A Day At The Museum /A Tale Of Two Worlds Part 2/ Bunny Shepherd

You have reached  your destination Frankfurt MMK , The Frankfurt  Museum für Moderne Kunst  A Tale of Two Worlds a collaboration between the Frankfurt MMK and Museo de Arte Moderno de Buenos Aires showing a range art produced in Europe and the Americas between the 1940’s and 1980’s.  Throughout the exhibition there are also numerous works from the United States, which seems like an additional world to me, appearing  somewhat separate and detached from its southern counterpart.  A case of Mauer im Kopf ? a cultural and economic wall between  North and South America, the socio-politically divided continent, looking elsewhere, back to the old world of Europe each for differing reasons.  A simple assertion but perhaps with some truth. A  Europe coming to terms with the aftermath of two world wars, a conduit of virtual space for a modern world, offering  pockets of  empathy and cross fertilisation, evolving ideologies and  creative processes which can be shared and developed.  Elements of  this accumulation  can be found  in this exhibition where diverse works with their varying degrees of connectivity  sit or hang (out) together.

Tucked away in a darkened room and under glass is possibly where the beating heart of this exhibition resides.  Despite the expressionistic architecture this is not the Cabinet of Dr Calligary which  the murderous somnambulist Cesare  but rather the cabinet of  Marcel Duchamp , The Modern Art Super Hero.  An assemblage various of Duchampion works  downsized to the scale of a miniature art-world or gallery fit for any fortress of solitude .

 

Marcel Duchamp

Looking at the works on display such as Readymades  L.H.O.O.Q  and The Bride Stripped Bare you become aware of just how pivotal his role has been in influencing and shaping  so much of 20th century art.

DSC_0038Marcel Duchamp

Throughout the exhibition works by other art superheroes of the 20th century  appear; men of mythical status with the Midas touch, where everything they touch turns to Art.  Beuys, Bacon, Lichtenstein, Johns and Warhol each have their wares spread throughout the building, milestones along a meandering journey, markers of a particular kind route, known yet unseen in the flesh in the here and now. Each work recognisable and renowned enough to stop you in your tracks and consider the pitfalls of seeking  a modernist  El Dorado.  For me, the real adventure and treasures of this exhibition lie elsewhere, such as a room dedicated to Atre Madi, geometric abstraction in the raw.  This artistic group formed in Buenos Aires between  1944-46 and it is work by two of its founder members Carmelo Arden Quin and German born Martin Blaszko that stand out here.  Blasko left Europe for Argentina in 1939 where he studied under Quin, with whom he would later become became good friends. There are two paintings which caught my attention, mesmerising  with their angular disjointed frameworks that  sit so perfectly with the surrounding architecture of  Hans Hollein as if the building itself had been constructed around them.  Serendipity at its best.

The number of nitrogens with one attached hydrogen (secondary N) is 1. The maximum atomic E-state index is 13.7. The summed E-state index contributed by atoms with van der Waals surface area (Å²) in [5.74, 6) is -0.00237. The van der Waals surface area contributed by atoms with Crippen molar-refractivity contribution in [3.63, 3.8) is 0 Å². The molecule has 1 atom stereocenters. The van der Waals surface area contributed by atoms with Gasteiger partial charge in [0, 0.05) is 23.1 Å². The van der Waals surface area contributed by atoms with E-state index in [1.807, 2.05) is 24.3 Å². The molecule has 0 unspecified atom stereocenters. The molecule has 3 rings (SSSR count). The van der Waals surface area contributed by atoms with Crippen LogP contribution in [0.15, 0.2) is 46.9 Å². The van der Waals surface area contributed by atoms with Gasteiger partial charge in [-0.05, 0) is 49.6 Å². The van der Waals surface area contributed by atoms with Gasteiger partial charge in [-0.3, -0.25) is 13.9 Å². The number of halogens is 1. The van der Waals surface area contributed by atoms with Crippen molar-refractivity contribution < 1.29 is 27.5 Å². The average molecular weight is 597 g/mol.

Martin Blaszko

Frankfurt MMK       Architect / Hans Hollein

This is a big show with over 500 works by 100 or so artists, so a lot of information to take in on one visit. I could (and should) have spent more time just looking at graphic drawings  by Frankfurt resident Thomas Bayrle  and Argentinian born Marta Minujin as well as a series of  untitled works by Leon Ferrari.  The post war German romance with Americana and the Automobile is depicted by Bayrle in Call Me Jim  a phrase apparently coined by the director of the Volkswagen during  early negotiations with an American car company in the 1950s.  To be amid this maze of intersecting highways doesn’t look anything like fun fun fun on the Autobahn.

Marta Minujin                                                          Thomas Bayrle

Inside the the top layer of  the Frankfurt Museum of Modern Art – a large blacked-out room with a dozen or so screens showing the work of one artist and deservedly so.  Ana Mendieta, (1948-1985)  the Cuban born  artist who moved to America aged 12. Prolific and multi-disciplinary combining land, body art and performance with film,  there much to see here and take in .  Her 1974 Body Tracks addresses the issue of gender violence using her whole body ,bloodied hands move slowly down a white screen, Ana moves off screen  leaving us to witness her mark making, a powerful piece in less than two minutes, her  body the subject and object of her work.  It seems timely that her work is being shown now, it is a testimony and tragedy that such work retains its power in the present .

DSC_0071Ana Mendieta

Words …Bunny Shepard

 

 

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